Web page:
Dr. Adam Dunstan | Department of Anthropology

Dr. Adam Dunstan

Assistant Professor of Anthropology
Chilton Hall 330G

Adam Dunstan is an environmental scientist turned anthropologist of religion, and his research interests reflect this interdisciplinary background, focusing on the intersection of environmental justice, policy, and religious experience, especially in regards to sacred lands. His longest-running fieldwork has occurred in the context of a struggle over ski resort expansion on a Diné (Navajo) sacred mountain in Arizona: however, he has done fieldwork and applied projects with a variety of other communities on environmental and religious issues.

Pedagogically, Adam Dunstan focuses on facilitating students' growth as professionals, critical thinkers, researchers, and individuals engaging with complex issues in the world beyond the university. He incorporates a variety of innovative teaching methods, with a focus on increasing the relevance and accessibility of anthropological education to students who come to university with a variety of goals. He is particularly passionate about increasing the success of first-generation college students.

In addition to his university teaching and research, he consults on environmental justice and cross-cultural communication issues.


  • 2016 PhD Anthropology, University at Buffalo
  • 2013 MA Anthropology, University at Buffalo
  • 2011 BA Sociocultural Anthropology, Brigham Young University
  • 2011 BS Environmental Science, Brigham Young University

Selected Consulting Projects

  • 2016-2017 Research on UNT Mass Transit. UNT Transportation Services. Denton, TX.
  • 2014-2015 Consultation on Uranium Mining Remediation Issues. Dr. Robert Yazzie. Navajo Nation.
  • 2014 Comments on RMU-2 [Hazardous Waste Site Expansion] Draft Environmental Impact Statement. Haudenosaunee Environmental Task Force. Tuscarora Reservation.
  • 2011 Assistance in Development of Institutional Review Board. Diné Policy Institute. Navajo Nation.
  • 2009 Social Impact Assessment of Snowmaking on the San Francisco Peaks. Diné Policy Institute. Navajo Nation.

Selected Publications

  • 2012 Sacredness and Ski resorts: Being Human and Being in Conflict. Convergence: Being Human 1(1):41-48.
  • 2012 What was Damaged?: Taking Sacred Ecology into Account in Environmental Impact Assessment. Indigenous Policy Journal 22(4):1-8.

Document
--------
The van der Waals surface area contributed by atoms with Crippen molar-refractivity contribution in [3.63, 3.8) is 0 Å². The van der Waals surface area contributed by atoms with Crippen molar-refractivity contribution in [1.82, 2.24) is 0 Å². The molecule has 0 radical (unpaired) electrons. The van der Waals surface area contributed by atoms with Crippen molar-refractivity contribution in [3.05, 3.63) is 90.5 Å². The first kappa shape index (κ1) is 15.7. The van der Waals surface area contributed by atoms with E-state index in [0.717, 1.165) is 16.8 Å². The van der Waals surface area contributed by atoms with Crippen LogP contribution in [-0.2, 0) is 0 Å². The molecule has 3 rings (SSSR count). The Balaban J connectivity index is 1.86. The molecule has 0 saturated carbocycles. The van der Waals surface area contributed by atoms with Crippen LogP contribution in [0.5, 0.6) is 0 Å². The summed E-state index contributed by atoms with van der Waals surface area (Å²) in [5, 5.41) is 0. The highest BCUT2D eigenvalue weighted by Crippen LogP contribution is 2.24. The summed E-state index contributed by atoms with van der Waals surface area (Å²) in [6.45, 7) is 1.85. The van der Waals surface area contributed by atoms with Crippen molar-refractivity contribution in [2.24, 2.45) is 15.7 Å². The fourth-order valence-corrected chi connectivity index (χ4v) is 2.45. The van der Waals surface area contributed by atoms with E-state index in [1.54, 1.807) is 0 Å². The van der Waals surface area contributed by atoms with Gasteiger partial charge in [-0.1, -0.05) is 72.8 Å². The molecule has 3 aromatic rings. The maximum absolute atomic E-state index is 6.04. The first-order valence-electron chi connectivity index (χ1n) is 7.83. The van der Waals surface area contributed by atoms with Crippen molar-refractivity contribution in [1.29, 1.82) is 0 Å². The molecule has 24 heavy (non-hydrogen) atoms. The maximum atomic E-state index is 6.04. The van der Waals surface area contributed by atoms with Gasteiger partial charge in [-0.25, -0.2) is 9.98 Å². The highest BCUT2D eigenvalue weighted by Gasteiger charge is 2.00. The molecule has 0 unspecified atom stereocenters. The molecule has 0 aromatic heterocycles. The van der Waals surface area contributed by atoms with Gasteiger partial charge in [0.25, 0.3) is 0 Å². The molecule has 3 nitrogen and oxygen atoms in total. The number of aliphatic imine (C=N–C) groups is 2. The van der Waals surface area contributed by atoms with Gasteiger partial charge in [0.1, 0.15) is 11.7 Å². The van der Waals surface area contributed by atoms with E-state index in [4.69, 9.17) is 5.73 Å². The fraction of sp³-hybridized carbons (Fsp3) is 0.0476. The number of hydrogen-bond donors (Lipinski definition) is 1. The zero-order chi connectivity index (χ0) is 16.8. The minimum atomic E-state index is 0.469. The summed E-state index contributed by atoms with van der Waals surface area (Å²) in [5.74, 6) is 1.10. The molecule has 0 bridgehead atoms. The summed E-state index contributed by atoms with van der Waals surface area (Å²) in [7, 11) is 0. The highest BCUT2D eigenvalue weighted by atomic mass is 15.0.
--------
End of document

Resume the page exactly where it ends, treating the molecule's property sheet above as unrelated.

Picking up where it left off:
• 2010 With Anything Manmade There is going to be Danger": The Cultural Context of Navajo Opinions Regarding Artificial Snowmaking on the San Francisco Peaks." Indigenous Policy Journal 21(2):1-6.

Selected Presentations

  • 2017 The Struggle for Cultural Survival at the San Francisco Peaks. Paper presented at the annual meeting of the International Society for the Study of Religion, Nature, and Culture, April 2017, New York, NY.
  • 2017 Sacred Sites and Human Rights from Standing Rock to the San Francisco Peaks. Paper presented at the annual meeting of the Society for Applied Anthropology, March 2017, Santa Fe, NM.
  • 2016 Navajo and Environmentalist Collaborations: Hybrid Knowledge. Paper presented at the annual meeting of the American Anthropological Association, November 2016, Minneapolis, MN.
  • 2015 Desecration and Destruction: Responses to Snowmaking on Dook'o'oosłííd, the San Francisco Peaks. Navajo Studies Conference, Flagstaff, Arizona.
  • 2015 "The Environmental Concerns are the Cultural Concerns": Sacred Space and Science in Navajo Environmentalism. Society for the Anthropology of Religion, San Diego, California.
  • 2013 Toxic Desecration: Indigenous Knowledge and Environmentalism in the Battle for a Sacred Mountain. Society for the Anthropology of Religion, Pasadena, California.
  • 2011 "We Have to Show What Sacred Really Means": Ethnographic Insights into Federal/Tribal Politics in the San Francisco Peaks Snowmaking. Western Social Science Association. Western Social Science Association, Salt Lake City, Utah.
File attachments: 
PDF icon CV_Dunstan.pdf210.66 KB

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